St Helena, a former Royal Mail ship, has become the transport facility and hospitality club for Extreme E Racing Series, which stages off-road races in remote locations. The ship carries the vehicles and equipment, and during race events it is used to entertain the drivers, teams and sponsors. At other times, passengers can stay in the 60 guest cabins and use the restaurant, VIP bar, executive lounge, and pantry stocked with snacks and soft drinks. An upcoming line voyage from Chile to Saudi Arabia via the Panama Canal and Suez Canal is estimated to take 40 days. Departing December 14, 2023, it's priced from 5266 euros per person twin-share (7586 euros for solo occupancy).
Most convenient for Australians is Aranui Cruises, which has provided passenger-cargo voyages from Papeete, Tahiti, for 40 years. While Aranui 5 distributes food, fuel and other staples around the Marquesas archipelago, travellers can explore the palm-fringed blue lagoons surrounded by volcanic vistas.
"We have been delighted to welcome guests back onboard Aranui 5 after the COVID-19 pause. While we never stopped delivering cargo to the far-flung Marquesas, the islanders missed our guests and have enjoyed once again showing them around their home and sharing their customs and traditions," said Laurent Wong, Aranui Cruises' regional representative in Australia and New Zealand.
Next year the cruises will reinstate Bora Bora, which was temporarily removed from the itinerary. "Bora Bora is the last stop on our incredible 3800-kilometre round-trip voyage to the remote Marquesas Islands, and it is a fitting finale to the ultimate South Pacific adventure," Wong said. "Bora Bora is as beautiful and exclusive as ever, and we love taking our guests to this slice of paradise as part of our traditional cargo cruise to the Marquesas."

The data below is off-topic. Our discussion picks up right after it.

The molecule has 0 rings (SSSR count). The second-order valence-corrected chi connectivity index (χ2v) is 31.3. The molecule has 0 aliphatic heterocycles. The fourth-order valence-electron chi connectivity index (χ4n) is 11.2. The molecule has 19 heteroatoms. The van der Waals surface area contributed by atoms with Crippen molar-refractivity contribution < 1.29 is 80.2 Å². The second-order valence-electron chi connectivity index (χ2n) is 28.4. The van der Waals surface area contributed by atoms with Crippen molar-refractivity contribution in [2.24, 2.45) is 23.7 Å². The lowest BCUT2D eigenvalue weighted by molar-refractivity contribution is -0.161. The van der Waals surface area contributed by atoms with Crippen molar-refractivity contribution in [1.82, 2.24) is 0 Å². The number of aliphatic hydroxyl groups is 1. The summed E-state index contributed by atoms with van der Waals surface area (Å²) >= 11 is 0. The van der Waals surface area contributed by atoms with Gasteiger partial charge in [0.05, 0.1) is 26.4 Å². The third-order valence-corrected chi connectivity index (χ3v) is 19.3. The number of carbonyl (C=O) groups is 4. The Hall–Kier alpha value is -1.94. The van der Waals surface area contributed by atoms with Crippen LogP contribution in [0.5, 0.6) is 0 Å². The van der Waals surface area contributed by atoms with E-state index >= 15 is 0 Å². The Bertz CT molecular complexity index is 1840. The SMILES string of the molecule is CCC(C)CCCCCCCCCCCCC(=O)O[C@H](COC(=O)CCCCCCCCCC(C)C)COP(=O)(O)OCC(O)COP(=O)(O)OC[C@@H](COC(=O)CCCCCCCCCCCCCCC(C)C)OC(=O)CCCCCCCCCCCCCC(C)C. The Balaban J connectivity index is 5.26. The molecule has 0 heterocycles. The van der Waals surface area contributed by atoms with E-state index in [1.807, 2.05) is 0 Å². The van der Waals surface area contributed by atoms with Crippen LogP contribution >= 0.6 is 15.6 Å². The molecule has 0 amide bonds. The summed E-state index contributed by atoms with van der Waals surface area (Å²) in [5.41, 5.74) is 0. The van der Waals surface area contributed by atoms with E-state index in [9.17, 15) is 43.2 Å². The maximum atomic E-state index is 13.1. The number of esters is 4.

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Aranui, which means "the great highway" in the Maori language, ran its original ship as a merchant inter-island trader, although it occasionally provided passage to Tahitians who slept on the main deck under a tarpaulin. The first official passenger cruise was launched in 1984 aboard the Aranui 1, with a few modifications including guest cabins, dormitories, a new galley and dining room.
Each subsequent ship in the fleet has been upgraded with more amenities, culminating in the 254-passenger Aranui 5. This cruise freighter offers air-conditioned accommodation, with more than half of the rooms featuring a private balcony. Facilities include a pool, library, gym, spa, tattoo studio, two bars and a restaurant serving regional cuisine, staffed by local crew.
The 2024 program includes 20 Marquesas sailings that deliver supplies to six islands - Nuku Hiva, Ua Pou, Ua Huka, Tahuata, Fatu Hiva and Hiva Oa - where passengers can disembark for hikes, 4WD tours or visits to archaeological sites. Aranui 5 will also alternate between Tuamotu atolls Fakarava and Kauehi on the journey north to the Marquesas, and Rangiroa and Makatea on the return leg.
Marquesas Islands fares start at $8181 per person twin share. A 25 per cent discount is offered on the 12-day cruise departing December 2, 2023, reducing the base price to $5955 per person. Fares include shore excursions, a weekly laundry service, three meals a day and French wines served with lunch and dinner.
For cargo cruises, see aranuicruises.com.au, cargoshipvoyages.com or freightertravel.co.nz